Haven't had any experience with the WM.
  11. f2002Valued MemberMember

    Thanks for your input guys! Very cool to get perspectives from people who own these mosses in their tanks. My lfs has golf-ball sized xmas tree moss for $7. cooperbh is tempting me to get some ah ha.
  12. cooperbhValued MemberMember

    Or why not get all three? :;banana1:;broccoli:;pickle

    I like to pinch off the faster growing CTM and mix it among the JM strands just to keep it tidy.
  13. f2002Valued MemberMember

    Ha ha you're a bad influence on me. :cool:
  14. f2002Valued MemberMember

    Wow that's gorgeous and exactly the looking I'm going for (big floating bright green clump). I know you said jm doesn't require co2 or very bright lighting, but in your tank did you use any co2 or bright lighting? How long did it take to grow that much and did you have to trim lots of brown from it?
  15. AquaticBrandonWell Known MemberMember

    No I'm not using any co2 or have very bright lighting. The lighting on this tank is just some 6500k CFL light bulbs. I bought a lot of java moss from a person on Craigslist. I bought 2 sand which bags full of Java moss. I didn't trim any, it's just growing and getting greener. I have moss in all my tanks

    Sent from my iPhone using Fish Lore Aquarium Fish Forum
  16. sophiWell Known MemberMember

    I'm actually trying to get rid of some of my java moss. It's growing too well for me lol.

    I've found it to be a confusing little plant. In my low/moderate tech betta tank, it looks absolutely stunning. It's thinner stemmed, but extremely healthy and bright green. And it grows at a pretty decent rate, not too fast but not too slow.
    However it's a completely different story with my high tech tank. The moss grows like a weed (I literally have a tank full of moss that I have no idea what to do with >_>) but it's dark green/brown and not attractive at all. I'm not sure if the lighting might be too harsh for it and is therefore turning it dark, but it definitely isn't pretty. It seems to thrive in a lower lighting set up versus a high tech, but that's only what I've noticed.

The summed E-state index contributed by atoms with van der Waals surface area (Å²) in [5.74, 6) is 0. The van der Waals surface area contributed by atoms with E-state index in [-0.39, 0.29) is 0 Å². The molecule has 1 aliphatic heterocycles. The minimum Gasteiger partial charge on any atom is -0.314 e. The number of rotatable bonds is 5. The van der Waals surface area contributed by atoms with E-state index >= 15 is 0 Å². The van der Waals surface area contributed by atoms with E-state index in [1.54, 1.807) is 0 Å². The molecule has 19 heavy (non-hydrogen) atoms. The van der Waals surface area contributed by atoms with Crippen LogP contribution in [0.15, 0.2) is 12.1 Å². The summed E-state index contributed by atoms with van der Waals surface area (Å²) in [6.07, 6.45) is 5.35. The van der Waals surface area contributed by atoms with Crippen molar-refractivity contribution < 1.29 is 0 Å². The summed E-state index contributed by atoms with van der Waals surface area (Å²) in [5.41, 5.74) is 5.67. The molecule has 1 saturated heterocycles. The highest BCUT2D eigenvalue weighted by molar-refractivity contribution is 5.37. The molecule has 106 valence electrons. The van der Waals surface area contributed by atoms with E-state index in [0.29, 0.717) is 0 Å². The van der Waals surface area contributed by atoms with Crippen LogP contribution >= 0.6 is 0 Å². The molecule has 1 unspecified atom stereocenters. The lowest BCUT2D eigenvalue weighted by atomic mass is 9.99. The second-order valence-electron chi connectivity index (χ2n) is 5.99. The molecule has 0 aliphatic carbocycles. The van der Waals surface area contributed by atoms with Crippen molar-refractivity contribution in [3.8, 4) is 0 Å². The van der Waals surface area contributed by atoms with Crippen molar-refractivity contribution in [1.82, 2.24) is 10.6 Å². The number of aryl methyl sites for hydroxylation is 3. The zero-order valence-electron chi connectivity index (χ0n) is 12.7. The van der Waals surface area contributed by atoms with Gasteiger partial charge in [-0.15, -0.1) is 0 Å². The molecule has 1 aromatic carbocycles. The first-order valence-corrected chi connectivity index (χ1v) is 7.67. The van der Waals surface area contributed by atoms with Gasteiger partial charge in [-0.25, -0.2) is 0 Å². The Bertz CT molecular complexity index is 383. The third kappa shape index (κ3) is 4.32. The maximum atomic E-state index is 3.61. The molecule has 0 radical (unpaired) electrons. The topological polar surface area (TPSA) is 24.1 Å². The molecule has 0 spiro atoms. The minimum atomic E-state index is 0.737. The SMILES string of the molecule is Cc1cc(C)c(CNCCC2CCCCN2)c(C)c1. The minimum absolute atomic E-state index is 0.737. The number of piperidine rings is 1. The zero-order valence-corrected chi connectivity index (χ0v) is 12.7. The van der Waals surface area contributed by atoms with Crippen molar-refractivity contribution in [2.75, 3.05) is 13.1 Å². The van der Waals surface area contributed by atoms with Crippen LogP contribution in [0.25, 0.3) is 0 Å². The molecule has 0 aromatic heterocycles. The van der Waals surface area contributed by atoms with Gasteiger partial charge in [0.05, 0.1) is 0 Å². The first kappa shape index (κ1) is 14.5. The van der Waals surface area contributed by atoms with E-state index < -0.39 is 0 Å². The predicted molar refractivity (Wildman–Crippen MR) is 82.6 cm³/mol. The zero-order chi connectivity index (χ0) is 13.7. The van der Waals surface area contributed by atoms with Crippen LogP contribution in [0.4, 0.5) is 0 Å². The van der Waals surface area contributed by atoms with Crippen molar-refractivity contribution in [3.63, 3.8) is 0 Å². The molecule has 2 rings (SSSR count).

One thing I will say. If you have moss, imo, shrimp are a MUST. They will keep the moss flawlessly clean and healthy. Moss tends to be a debris trap so I definitely recommend something like Amano or RCS shrimp to keep it clean. Trust me, you will be grateful for them lol.

    If you want any Java moss, feel free to pm me. I'm just looking to get rid of the extra I have, so I could practically just give you some. It's really beautiful under the right conditions, so I think you'd enjoy it in your tank!
  17. f2002Valued MemberMember

    Your tank doesn't use co2 or bright lights? WHAT IS THIS BLACK MAGIC?! j/k. Your tank looks gorgeous you must be very good at taking care of it. Thanks for the tips!

    Awww sophi you are so nice! Thank you very much for the offer. But I really don't want to trouble you. The information and entertainment you guys provide me are already super awesome!

    As for the shrimp, I have a Gold Ram in my tank that decimated my RCS population. Would a good lump of java moss be enough of a hiding place for the shrimps? Or do I have to get a shrimp tube. I also have kuhli loaches... don't know if they eat shrimp, but they can certainly get into very tight spaces.
  18. Dom90Fishlore VIPMember

    I don't think kuhli loaches eat shrimp but you never know, if they got hungry enough?

    Sent from my iPhone using Fish Lore Aquarium Fish Forum
  19. AquaticBrandonWell Known MemberMember

    Thanks! Yeah I don't use co2 or nothing. These are all low light plants which are very easy to take care of. I don't know about having RCS with other fish, as I've never kept them with other fish. I only keep RCS in their own tanks.

    Sent from my iPhone using Fish Lore Aquarium Fish Forum

  1. This site uses cookies to help personalise content, tailor your experience and to keep you logged in if you register.
    By continuing to use this site, you are consenting to our use of cookies.
    Dismiss Notice